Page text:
It is after the night-time concert that Kit, in her cabin and 'feeling rather tired & slightly lonely', puts pen to paper for the first time. The porthole open to the sea air, she inks her pen and considers what she will record of her first day's voyage into war. Opening her diary she reveals, on the flyleaf, the giver's inscription: 'To Dearest Kit with love & best wishes from Ethel.' It is dated three days previously, possibly the day of a farewell function. Yet, significantly, Kit will give no account of what she was doing even moments before she embarked. The woman who writes the diary is not the 'K. McNaughton' of 'Little River, Victoria, Australia' whose name is inside the front cover as the recipient of the gift. Rather, it is the woman whose name she is now inscribing in bolder ink on the bottom of the page facing it: 'K. McNaughton, Cabin 377' and, underlining it with a flourish, 'Orsova'. It is the extraordinary life that she is now commencing that her audience is expecting her to report upon.
The travel diary is a traditional gift upon departure. It is a literary form Kit will have been familiar with, through both private and public accounts. Although the nature and function of Kit's diary will evolve in response to changes in her circumstances and needs, it begins under this umbrella, and will continue to operate, sometimes valiantly, according to its conventions. From a distance of nearly a century, we can see Kit make her choices about what to write within this framework, and also within the overlapping borders of others, of which she is the centrepoint. They include the customs of her age, the expectations of her audience, the images of herself she is carrying into service and, as we shall see, her own desires. Although the image of the diary will evolve into a recipient of secrets by the middle of the twentieth century, most diaries are written with an eye to audience. Kit's diary is typical of its age: an aide memoir that she will read aloud, or that other women – her companions among the nurses, her ardently Catholic mother, or her cousin Manie at home – will enjoy reading.
There is quite clearly a 'you' addressed in its pages. 'We often think of the people at home & wonder what you are all doing,' she writes after describing a concert given by the troops, the first day out of Australian waters, '& if you could only see us all doing the grand you would know how we are enjoying our selves'. It is to this audience that Kit's presentation of herself has to be acceptable. Their image of the 'good woman' – the image Kit takes into war – is informed by ideals of female piety and submissiveness, of modest self-effacing behaviour, ideologies of propriety and, above all, of selflessness. It is in perfect harmony with the contemporary vision of the 'good nurse'. Kit identifies with the professional qualities of the nurse – discipline, rigour, efficiency and obedience – which are promoted by the Royal Victorian Trained Nurses' Association, of which she is a member. State loyalties, in the new Australian nation, are also strong. Ten days out of Fremantle, as serious illness begins to arise on board, she observes that 'some of these nurses ... ought to be put over board, the way they nurse'. She is referring to a unit of nurses who are very possibly from another state. She adds, 'I hope I never fall into their hands.' Kit is more approving of the nursing, however, on 2 August when Victorian nurses do duty in the hospital.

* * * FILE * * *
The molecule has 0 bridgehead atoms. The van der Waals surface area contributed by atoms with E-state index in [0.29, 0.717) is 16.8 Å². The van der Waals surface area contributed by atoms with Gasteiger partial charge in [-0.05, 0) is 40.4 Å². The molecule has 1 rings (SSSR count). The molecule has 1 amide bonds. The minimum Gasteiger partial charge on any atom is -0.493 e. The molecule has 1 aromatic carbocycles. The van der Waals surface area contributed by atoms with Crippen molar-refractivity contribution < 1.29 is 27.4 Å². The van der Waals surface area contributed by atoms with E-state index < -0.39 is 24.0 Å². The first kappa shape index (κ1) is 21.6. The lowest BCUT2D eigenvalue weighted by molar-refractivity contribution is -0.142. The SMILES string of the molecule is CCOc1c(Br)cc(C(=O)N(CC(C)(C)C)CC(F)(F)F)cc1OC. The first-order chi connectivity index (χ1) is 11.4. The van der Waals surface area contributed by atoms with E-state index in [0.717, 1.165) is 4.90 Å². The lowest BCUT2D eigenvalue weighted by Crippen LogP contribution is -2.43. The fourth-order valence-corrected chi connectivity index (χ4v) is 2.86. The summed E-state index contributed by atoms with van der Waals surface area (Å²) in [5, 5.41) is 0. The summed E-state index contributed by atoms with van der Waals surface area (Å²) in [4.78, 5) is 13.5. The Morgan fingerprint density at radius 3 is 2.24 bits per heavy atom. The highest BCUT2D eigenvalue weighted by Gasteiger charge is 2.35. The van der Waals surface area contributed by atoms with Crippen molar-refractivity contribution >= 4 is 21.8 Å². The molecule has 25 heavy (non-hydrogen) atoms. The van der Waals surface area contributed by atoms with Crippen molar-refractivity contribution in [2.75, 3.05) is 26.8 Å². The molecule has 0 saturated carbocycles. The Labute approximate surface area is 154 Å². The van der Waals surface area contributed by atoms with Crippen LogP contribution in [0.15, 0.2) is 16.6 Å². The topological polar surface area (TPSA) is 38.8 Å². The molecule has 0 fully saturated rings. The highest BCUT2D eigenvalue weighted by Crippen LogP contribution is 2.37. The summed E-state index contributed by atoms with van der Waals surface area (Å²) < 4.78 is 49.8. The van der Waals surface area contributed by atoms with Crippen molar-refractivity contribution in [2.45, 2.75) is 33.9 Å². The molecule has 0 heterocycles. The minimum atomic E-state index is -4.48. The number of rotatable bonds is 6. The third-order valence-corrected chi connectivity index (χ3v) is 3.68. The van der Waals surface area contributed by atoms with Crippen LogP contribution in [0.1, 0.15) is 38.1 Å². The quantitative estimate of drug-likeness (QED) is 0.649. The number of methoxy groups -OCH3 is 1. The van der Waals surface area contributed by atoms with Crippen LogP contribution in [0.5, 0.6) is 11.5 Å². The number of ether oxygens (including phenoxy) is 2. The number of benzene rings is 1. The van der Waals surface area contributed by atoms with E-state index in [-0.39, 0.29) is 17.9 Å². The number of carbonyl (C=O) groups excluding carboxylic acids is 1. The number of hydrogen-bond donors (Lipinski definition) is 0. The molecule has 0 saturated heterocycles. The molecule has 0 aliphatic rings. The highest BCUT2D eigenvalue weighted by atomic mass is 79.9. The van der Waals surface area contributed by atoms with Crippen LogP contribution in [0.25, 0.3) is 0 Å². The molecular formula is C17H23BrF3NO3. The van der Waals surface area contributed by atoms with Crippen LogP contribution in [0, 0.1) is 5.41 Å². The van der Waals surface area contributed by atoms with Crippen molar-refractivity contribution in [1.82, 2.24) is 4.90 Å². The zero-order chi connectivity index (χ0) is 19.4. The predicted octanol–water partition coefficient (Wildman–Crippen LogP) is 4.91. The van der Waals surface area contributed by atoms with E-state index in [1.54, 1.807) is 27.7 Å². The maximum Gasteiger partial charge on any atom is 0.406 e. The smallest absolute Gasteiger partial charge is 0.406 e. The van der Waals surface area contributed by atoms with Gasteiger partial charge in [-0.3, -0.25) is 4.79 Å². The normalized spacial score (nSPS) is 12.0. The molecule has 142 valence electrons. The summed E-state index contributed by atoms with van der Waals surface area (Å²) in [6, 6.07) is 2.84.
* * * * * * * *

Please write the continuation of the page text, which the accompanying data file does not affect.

Entries in Una, under headings such as 'Jottings', contained quotations, excerpts and poems that highlight the personal qualities to which Kit is encouraged to aspire as a nurse. They include cheerfulness and optimism in the face of hardship, and a quiet, frank and refined manner. The pinnacle, however, is a selflessness that amounts to self-sacrifice. It is exemplified in the person of Florence Nightingale, and her ministering angel imagery of the nurse at war is current in popular imagination. Edward Cook's Life of Florence Nightingale has just been published and nurses receive lectures about her on the way to war. As a result, women's diaries are usually self-effacing in nature. This diary, though, will provide Kit with the means of reinventing herself, and presenting her new personas to her audience. The travel diary carries with it permission for Kit to record her tales for the education and entertainment of an audience at home. This explains why Kit, in common with many of her fellow nurses, begins her diary with the very first step on her journey: 'embarked on Orsova 10.30.' Ending the entry describing her first day, she writes, 'No more tonight as bed is calling me – Goodnight'. But within a few hours of the Orsova steaming out of Port Phillip Heads and into Bass Strait on the first, westward, leg of the journey, rough seas and seasickness make Kit temporarily impervious to anything else. The open porthole let in water and 'I didn't care a D____if I was drowned', is what she manages to scrawl the next day. She is back in bed by 5 p.m. The day after she records, miserably, that 'my "Major" came & took me round the deck a cuple of times. Went to bed 8.30 – getting rather gay staying up so late.'
Excerpted from Kitty's War by Janet Butler. Copyright © 2013 Janet Butler. Excerpted by permission of University of Queensland Press.
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Table of Contents
Introduction – Boulogne, France: October 1916,
1 Journey into war: July–August 1915,
2 Interlude in Egypt: August 1915,
3 Lemnos Island: September 1915–January 1916,
4 Friendship and romance, Lemnos Island: September 1915–January 1916,
5 Interlude in Cairo: January–March 1916,
6 Interlude in Marseilles: April–June 1916,
7 Nursing wounded German soldiers, the Somme: June–October 1916,
8 The Western Front after the Somme: October 1916–August 1917,
9 On the frontline, Trois Arbres, France: August–December 1917,
10 The end of the diary, Dartford: January–August 1918,
11 Sidcup, the Wiltshire and home: August 1918–February 1953,